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Hastings Indian Brave Grey Owl

By Wendy Hughes


While touring England, Archie Belaney enthralled audiences with his tales of the Canadian wilderness, the harsh winters he endured, and the native animals he trapped and killed, explaining how in the end, he decided to devote his life to conservation. He looked every inch an authentic Indian with his weather beaten skin dressed in buckskins and moccasins, and his long hair braided, but behind his appearance there was another story.

Archie Stansfield Belaney was not an Indian. He was born in Hastings in 1888, in St James’s Road.

George his father was always indulging in wild schemes to make his fame and fortune, but not achieving anything. He married Archie’s mother, Katherine Kittie  (his second marriage) when she is believed to have been under twenty.

Graves of Grey Owl, Anahareo and Shirley Dawn

Shortly after Archie was born George scampered off to America, leaving Archie and his mother. Kittie married again and little Archie was left to grow up with his grandmother, his father’s mother Juliana Belaney and aunts Ada and Carrie in Hastings.

Like all young children Archie loved to play Indians, but when he read about Sitting Bull and the Wild West he dreamed of becoming an Indian one day.

He attended Hastings Grammar School and he would draw native Indians in the margins of his books.  He was also a bit of a prankster, and using his knowledge gained at Hastings Grammar School chemistry lessons he made small bombs, which he called Balaney Bombs.

His first job was as a clerk for a timber company, but that ended abruptly when he lowered fireworks down the chimney of the office.  They exploded and nearly destroyed the building. Naturally he was sacked and his aunts gave into his wish to move to Canada seeking adventure. He sailed from Liverpool to Halifax in 1906, and then travelled to Lake Tamagami in Ontario where he lodged with a settler who taught him the art of trapping.

Archie was in his element and from the Ojibway Indians living on Bear Island he listened to the elders telling their stories about hunting and the young braves. He dropped his native English and became one of the Ojibway Indians.


In 1910 he married Angele Euana from the local tribe, braided his long hair and had a child with Angele and seemed to have settled down to a life with the tribe. But his desire for adventure returned and in 1912 he told his wife he had taken a job as a ranger and would be away for some time.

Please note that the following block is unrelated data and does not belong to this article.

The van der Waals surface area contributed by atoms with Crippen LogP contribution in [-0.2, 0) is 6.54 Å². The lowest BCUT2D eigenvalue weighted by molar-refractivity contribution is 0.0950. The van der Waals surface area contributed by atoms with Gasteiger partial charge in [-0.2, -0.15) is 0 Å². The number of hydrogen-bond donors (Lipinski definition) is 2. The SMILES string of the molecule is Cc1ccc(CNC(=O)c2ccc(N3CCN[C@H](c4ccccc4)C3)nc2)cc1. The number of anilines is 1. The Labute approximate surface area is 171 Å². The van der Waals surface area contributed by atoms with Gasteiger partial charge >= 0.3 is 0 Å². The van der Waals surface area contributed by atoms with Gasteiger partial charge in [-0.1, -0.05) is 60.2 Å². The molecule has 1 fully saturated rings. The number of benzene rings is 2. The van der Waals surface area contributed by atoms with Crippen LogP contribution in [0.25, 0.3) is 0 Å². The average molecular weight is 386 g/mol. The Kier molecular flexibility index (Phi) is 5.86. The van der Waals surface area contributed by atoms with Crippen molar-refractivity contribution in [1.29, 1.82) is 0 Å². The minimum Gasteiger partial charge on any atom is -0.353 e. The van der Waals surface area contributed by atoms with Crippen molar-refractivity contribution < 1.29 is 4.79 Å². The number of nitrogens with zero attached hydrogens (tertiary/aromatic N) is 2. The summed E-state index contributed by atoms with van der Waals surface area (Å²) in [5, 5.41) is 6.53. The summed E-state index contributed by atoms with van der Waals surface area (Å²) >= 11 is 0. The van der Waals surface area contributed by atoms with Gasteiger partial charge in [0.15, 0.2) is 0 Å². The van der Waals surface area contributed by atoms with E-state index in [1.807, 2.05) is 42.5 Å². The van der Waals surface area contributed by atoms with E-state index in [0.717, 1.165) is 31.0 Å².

For six years he cut himself off from his roots and worked trapping in the winter, and working as a ranger during the summer months.  He earned himself quite a reputation as a drinker and a man that was handy with the knife, and told elaborate shocking stories in the evenings.

By now  WWI had began, and in 1915 we joined the Canadian army as a sharp shooter and went to Flanders as a sniper, but he was wounded in the foot and suffered from gas poisoning.  He was brought to England to convalesce, and soon met up with his old friends, including a girl, Florence Holmes who he fell in love with and married in St Leonards, without telling her he was already married to Angele. But the marriage ended quickly in divorce and he returned to Canada in 1917. However it turned out to be not the country he had left. With fur prices rising the area was full of trappers hoping to make a fortune.

Grey Owl as he now called himself found that the hunter was a new type who cared little about the young pups or the pregnant females, and then two things happened to change his thinking.  He met a beautiful girl called Anahareo whom Grey Owl nicknamed Pony.  She brought out the good side of him and they married as Indians, and lived as Indians.

One day after a mother beaver had been drowned in one of his traps, leaving behind two little kittens, Grey Owl raised his gun to shoot them when he saw the anguish in Anahareo’s eyes and slowly lowered the gun.  His wife rushed forward and placed the two little orphans under her shirt, and took them home. She called them MacGinnis and Macginty.

Grey Owl had planned to sell the pair of pair of kittens until one night MacGinnis jumped onto the bed and  gave him a good wash before settling down on his chest for the night.   Grey Owl’s heart melted.  He had noticed for some time the decline in the number of beavers, and began what he later became known for – conservation.

This was  a new idea and Grey Owl was amongst the pioneers. In the spring MacGinnis and MacGinty ran away to join their beaver friends but were quickly replaced by Jelly Roll and Rawhide, and their adventures found their way into Country Life magazine.  Next came Grey Owl’s first book, The Men of the Last Frontier, published in 1931, and in the same year Grey Owl and Anahareo moved to Lake Ajawaan in Prince Albert National Park, Saskatchewan.

Grey Owls cabin Ajawaan lake

By now the Canadian government had heard of his conservation work and did all they could to help. He was offered a position as a naturalist and started a beaver colony, and a string of films followed.  Several British tours were arranged between 1935 and 1937 with a visit to Buckingham Palace to meet George VI and the two young princesses.

Plaque in St James’s Road Hastings

At the end of the tours, Grey Owl returned to Beaver Lodge, but on April 10 1938 he called the Park Office to say he wasn’t feeling well and was taken to Prince Albert Hospital where he fell into a coma and died of pneumonia on 1th April at just forty-nine.  He was buried near his cabin.  His first wife Angele proved her marriage was legal, and although she had not seen Grey Owl for years, she inherited most of his estate.

Anahareo and Grey Owl had a daughter Shirley Dawn in 1932, but separated in 1936.  She lived until she was eighty, and when asked how she remembered Grey Owl, she said, ‘To me he was an Indian and one of the best men I’d ever met.’